There’s something so therapeutic about water, something so cleansing and healing. This is one reason why I don’t mind cross training in the pool during an injury or extended lay-off. But for some reason it also always seems like a chore to get up and head to the nearest pool for a swim. Thus, the dreaded, “Grrrr”, when one becomes injured.
You see with running, you can just get up and go. Swimming typically involves a drive to a facility. Then it involves a walk to a locker room, followed by 5 minutes to change into a suit then hope that a lane is available and then another 5-10 minutes to dry off and change back into clothes. In reality, once I’m in the pool, all is fine and the additional twenty or so minutes it adds to my workout routine is nill. But I do believe this is the main reason why it’s sometimes easier to just think about not cross training at all!
I didn’t start off a swimmer but my mom always said I should have been one with my long, lanky arms. I loved the water growing up. I’d spend my summers splashing, kicking, jumping, and pretending to be an Olympic synchronized swimmer while my mom sat back and secretly recorded the entire thing at my grandma’s backyard pool. It wasn’t until my sophomore year college that I attempted to start swimming, just like Michael Phelps. Just not as fast.
If you do not have a swimming background but want to explore your options for a cross training activity, here are some tips:
Start slow, swim for time. When I first starting doing laps, I called it a day after 750 meters, or about fifteen minutes. It felt like I had just swam 3 miles though! You see, swimming is so different from running that even the fastest non-swimming runners will find themselves challenged at first. This is why I don’t mind swimming as a cross training activity because it typically has just as much as a “worn-out” effect as a medium effort, 5-6 mile run. These days I will swim between 1500-2000 meters at a time, utilizing a combination of the front crawl (also known as the freestyle) and breaststroke , occasionally adding some 25-250 meter fartlek-type repeats.
Get a suit. And goggles. And a cap. These gear items will make a difference! I don’t swim too often so my gear usually lasts for a year. Dolfin makes reliable and cheap suits that are sold at Dick’s Sporting Goods. Make sure your goggles fit tight but are snug enough to not give you a headache. I purchased my swimming cap from . Having some standard swimmer’s gear will not only make you feel like a swimmer but it will make your laps feel much smoother!
Form isn’t everything. I once read in a book from the 1970s (I can’t recall the title) that when the sport of swimming was first discovered the point of it was to try to get across a body of water the fastest. Thus, all different styles were utilized. Eventually, the standard front crawl caught on and the technique, perfected. I used to do the front crawl but with my head above the water. Come on, you know you’ve seen those swimmers before. You might even be one! And there is no shame in that. When I started doing laps, I just forced myself to hold my head under and then breathe every few strokes. Eventually, I was able to do the front crawl like Michael Phelps (just not as fast). However, I only breath out of one side (right). And guess what? There’s nothing wrong with that either!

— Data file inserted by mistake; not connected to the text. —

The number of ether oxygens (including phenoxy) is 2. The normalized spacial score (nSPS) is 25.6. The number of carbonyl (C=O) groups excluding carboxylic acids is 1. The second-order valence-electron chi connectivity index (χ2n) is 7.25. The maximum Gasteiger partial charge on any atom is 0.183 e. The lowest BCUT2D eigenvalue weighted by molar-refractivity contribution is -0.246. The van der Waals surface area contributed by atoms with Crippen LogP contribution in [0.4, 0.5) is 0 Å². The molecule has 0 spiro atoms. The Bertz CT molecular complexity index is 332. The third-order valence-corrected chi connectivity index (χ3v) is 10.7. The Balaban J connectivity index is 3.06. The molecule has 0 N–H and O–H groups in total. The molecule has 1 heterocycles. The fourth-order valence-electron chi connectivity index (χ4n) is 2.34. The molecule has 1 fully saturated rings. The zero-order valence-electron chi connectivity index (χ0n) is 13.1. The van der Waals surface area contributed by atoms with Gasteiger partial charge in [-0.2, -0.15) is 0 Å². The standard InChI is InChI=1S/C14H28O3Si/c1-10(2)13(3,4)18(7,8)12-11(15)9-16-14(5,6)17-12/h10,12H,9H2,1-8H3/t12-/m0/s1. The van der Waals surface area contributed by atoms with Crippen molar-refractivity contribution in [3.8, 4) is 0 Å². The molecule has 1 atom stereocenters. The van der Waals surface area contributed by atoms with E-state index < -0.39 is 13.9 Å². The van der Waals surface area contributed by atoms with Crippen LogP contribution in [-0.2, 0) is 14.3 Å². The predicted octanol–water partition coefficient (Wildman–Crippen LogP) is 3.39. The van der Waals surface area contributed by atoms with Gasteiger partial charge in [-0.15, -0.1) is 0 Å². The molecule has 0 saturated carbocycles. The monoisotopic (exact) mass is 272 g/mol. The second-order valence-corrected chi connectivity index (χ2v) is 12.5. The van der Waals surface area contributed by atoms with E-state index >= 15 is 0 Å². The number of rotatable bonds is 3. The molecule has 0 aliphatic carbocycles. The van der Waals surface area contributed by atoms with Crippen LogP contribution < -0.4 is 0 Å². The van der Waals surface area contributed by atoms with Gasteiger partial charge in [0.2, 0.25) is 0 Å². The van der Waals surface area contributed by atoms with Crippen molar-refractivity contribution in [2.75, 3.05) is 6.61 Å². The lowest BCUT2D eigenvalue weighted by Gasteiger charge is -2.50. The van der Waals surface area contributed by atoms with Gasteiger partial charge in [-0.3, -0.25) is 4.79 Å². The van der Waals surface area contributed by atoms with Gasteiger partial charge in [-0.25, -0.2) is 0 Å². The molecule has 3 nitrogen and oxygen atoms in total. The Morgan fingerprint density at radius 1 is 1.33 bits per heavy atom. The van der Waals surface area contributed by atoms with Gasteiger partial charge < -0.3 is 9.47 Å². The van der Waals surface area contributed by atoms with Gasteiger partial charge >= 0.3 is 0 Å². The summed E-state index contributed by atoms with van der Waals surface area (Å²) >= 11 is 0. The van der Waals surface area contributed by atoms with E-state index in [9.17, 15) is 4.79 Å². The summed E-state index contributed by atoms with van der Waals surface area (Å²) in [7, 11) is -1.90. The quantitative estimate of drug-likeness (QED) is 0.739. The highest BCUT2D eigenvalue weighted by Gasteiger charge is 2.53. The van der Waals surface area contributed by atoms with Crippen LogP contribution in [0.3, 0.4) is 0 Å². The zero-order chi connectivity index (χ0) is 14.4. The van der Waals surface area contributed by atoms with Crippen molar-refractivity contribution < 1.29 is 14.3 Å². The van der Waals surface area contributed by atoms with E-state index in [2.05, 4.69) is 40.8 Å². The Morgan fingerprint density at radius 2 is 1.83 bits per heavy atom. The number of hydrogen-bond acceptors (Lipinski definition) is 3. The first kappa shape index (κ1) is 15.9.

Some pools are measured in yards and others in meters. If you are going to count “mileage”, find out what the size of the pool you are swimming in is before assuming it’s in meters. Most pools are actually measured in yards. If you are lucky enough to have an Olympic-sized swimming pool to go to, and they use the full lap lanes, it will be 50 meters to a single lap and 100 meters round trip.
If you are brave, go outside. I am not brave. Fish scare the crap out of me. But come summertime (or anytime if you live in a warm climate) you can also experiment with open-water swimming. Many cities have options for open-water swims. If you are a newbie though, make sure a life guard is around. I would actually recommend getting some practice in a lap pool first before going all-out triathlete.
Lastly, if swimming is just not for you, there are other water exercising options. Pool running can be done with or without a belt. I started with the belt years before attempting what feels a lot like treading water. The belt helps you to get a feel for the running-in-water motion and most facilities have a stock of them to use. Once you “run” without one though, it gets a lot more tough. It gets even tougher when the fitness center plays Bon Jovi on repeat. But if pool running is something you are interested in trying, 15 minutes is a good place to start, building up to an hour when you get a better feel for the movement, which should theoretically feel like you are jogging in thin air. Pool running is best done in the deep end.
What about you? Is swimming your go-to cross training activity or do you prefer something else? Do you swim even when not injured? What is a typical routine for you?